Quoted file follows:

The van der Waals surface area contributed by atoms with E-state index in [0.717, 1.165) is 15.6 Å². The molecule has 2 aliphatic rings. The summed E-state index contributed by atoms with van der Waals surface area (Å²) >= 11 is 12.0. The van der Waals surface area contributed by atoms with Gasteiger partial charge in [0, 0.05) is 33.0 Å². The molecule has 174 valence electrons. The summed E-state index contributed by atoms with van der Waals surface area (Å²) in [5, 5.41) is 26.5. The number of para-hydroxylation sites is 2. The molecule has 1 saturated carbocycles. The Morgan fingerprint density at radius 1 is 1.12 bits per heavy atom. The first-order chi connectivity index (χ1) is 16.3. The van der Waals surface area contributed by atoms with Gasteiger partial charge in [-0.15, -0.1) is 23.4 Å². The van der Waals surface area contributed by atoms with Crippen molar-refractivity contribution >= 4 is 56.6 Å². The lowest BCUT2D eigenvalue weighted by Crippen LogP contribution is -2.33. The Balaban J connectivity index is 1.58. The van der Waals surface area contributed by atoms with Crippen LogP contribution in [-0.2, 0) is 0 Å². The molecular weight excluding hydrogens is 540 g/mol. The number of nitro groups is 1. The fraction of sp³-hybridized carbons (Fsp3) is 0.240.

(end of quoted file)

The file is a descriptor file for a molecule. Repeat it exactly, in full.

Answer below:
The van der Waals surface area contributed by atoms with E-state index in [0.717, 1.165) is 15.6 Å². The molecule has 2 aliphatic rings. The summed E-state index contributed by atoms with van der Waals surface area (Å²) >= 11 is 12.0. The van der Waals surface area contributed by atoms with Gasteiger partial charge in [0, 0.05) is 33.0 Å². The molecule has 174 valence electrons. The summed E-state index contributed by atoms with van der Waals surface area (Å²) in [5, 5.41) is 26.5. The number of para-hydroxylation sites is 2. The molecule has 1 saturated carbocycles. The Morgan fingerprint density at radius 1 is 1.12 bits per heavy atom. The first-order chi connectivity index (χ1) is 16.3. The van der Waals surface area contributed by atoms with Gasteiger partial charge in [-0.15, -0.1) is 23.4 Å². The van der Waals surface area contributed by atoms with Crippen molar-refractivity contribution >= 4 is 56.6 Å². The lowest BCUT2D eigenvalue weighted by Crippen LogP contribution is -2.33. The Balaban J connectivity index is 1.58. The van der Waals surface area contributed by atoms with Crippen LogP contribution in [-0.2, 0) is 0 Å². The molecular weight excluding hydrogens is 540 g/mol. The number of nitro groups is 1. The fraction of sp³-hybridized carbons (Fsp3) is 0.240.